More critically, an important purpose of common worship is formation. If we're not being formed by the same worship, we're not being formed in the same mode. This is one of my concerns about worship books in general: having the Prayer Book in every worshipper's hands allows discovery, not just of what's in this particular service, but also of what the Book holds of the Faith as this Church has received it. If that's what folks are doing during the Offertory, or even (as much as it pains me to say it) while I'm preaching, at least they're getting something of the Anglican tradition.

Erika, you ask, "Is picking a certain point in time, like the point the BCP was written, and declaring that to be binding for all times, not also fraught with danger?" Well, yes; which is why we have means to revise periodically. I appreciate your question. I say often that the task of each generation is to translate the continuing truth of the Gospel into the language and culture of new times and circumstances. However, the counterweight to the seduction of "being blown about by every wind of teaching" is to act as the whole Church (in this case, the whole Episcopal Church), rather than simply letting each person do "what is right in his own mind" - even granting the possibility that some of those folks may actually be right. If acting as a whole Church makes us always slightly behind the curve, it's something we have to live with. No, we don't want to fall so behind as to lose relevance; but neither do we want to jump willy nilly into cultural developments we don't yet clearly see. There is, after all, a baby in that bath water....

Tobias Stanislas Haller said...

Thanks, Kevin M. I think that is probably not a typical situation. It sounds to me as if you handled a delicate situation appropriately.

Erika, I'm not at all opposed to liturgical revision, and by no means suggesting that the BCP 1979 is set in stone or "binding for all times." We already have a number of expansive revisions and supplements that have been authorized for use; and there are procedures in place for making further revisions. What I'm objecting to is people taking it on themselves to make such revisions at a parochial level. This leads to, well, parochialism!

So my issue is not about change -- change is inevitable, and often necessary -- but about the process by which change is made. I have seen some excellent work bubble up from the grass-roots; but I've also seen some truly misguided efforts.

Let me give a concrete example. The 1979 Book of Common Prayer permits a couple, working with their pastor, to craft a marriage liturgy almost entirely de novo (in "An Order for Marriage"). But the words of the vows cannot be rewritten. This is to make sure that the vows actually express the level of commitment the church intends. The same is true in what is commonly called "Rite III" -- a provision to write a liturgy for the Eucharist on a community basis -- but the heart of the Eucharistic Prayer is given in two forms, which are required elements of the liturgy.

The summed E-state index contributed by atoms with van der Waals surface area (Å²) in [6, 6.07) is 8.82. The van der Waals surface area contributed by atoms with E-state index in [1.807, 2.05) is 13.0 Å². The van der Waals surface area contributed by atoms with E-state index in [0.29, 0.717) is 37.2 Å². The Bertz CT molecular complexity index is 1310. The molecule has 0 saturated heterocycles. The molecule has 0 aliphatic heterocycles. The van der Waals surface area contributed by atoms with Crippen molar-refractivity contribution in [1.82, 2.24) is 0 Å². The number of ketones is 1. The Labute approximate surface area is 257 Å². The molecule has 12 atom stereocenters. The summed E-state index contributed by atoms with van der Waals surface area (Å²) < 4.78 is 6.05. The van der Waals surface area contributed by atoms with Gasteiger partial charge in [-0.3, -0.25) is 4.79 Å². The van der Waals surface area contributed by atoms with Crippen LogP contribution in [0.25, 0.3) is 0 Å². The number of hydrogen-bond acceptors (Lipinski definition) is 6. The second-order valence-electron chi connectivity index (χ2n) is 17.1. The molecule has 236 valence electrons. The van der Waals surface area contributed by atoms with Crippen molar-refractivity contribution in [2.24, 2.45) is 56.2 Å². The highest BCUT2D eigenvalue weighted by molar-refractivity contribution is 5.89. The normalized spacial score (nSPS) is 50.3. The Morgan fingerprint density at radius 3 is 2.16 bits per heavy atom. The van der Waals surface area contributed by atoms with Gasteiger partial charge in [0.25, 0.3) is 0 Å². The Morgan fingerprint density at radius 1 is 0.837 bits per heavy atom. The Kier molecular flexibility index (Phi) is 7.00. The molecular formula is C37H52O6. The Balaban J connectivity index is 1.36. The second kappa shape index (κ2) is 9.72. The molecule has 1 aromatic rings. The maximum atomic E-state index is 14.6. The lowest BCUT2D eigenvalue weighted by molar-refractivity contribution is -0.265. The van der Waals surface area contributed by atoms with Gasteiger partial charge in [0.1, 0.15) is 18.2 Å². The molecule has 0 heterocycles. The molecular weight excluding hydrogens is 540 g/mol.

I really do think that the Episcopal Church provides ample scope for creativity, and meeting the needs of local communities, without altering core language. And there is provision, through the workings of the larger church, to change that core language over time, as indeed we have.

So, just to be clear, I am not speaking against variety or change -- but doing so in an orderly and careful fashion: local communities authorized to make changes up to a point, but more central changes requiring wider input.

Tobias Stanislas Haller said...

Thank you, Marshall. That's what I'm getting at. After EOW is out there for another few years, we will be able to see what works, and aurthorize inclusion in a new BCP. We may also, at that time, drop some of what was "cutting edge" in 1976-9, but which hasn't stood up very well. I think having a stable central text that lasts for two generations or so is a good idea. I appreciate the approach of issuing supplements, which help pave the way for change without the kind of pain that many felt over the way the 1979 book replaced the 1928.

Christopher said...

What tinkerers do not seem to understand is that some of us actually memorize our praying over time. It gets in the bones. Repetition is a part of formation. We carry those words with us for a lifetime and rely on them in difficult moments. Off-the-cuff changes are very noticeable in such instances. For me to show up to any parish and not be able to follow along because of so many local changes strikes as congregationalism rather than common prayer-ism.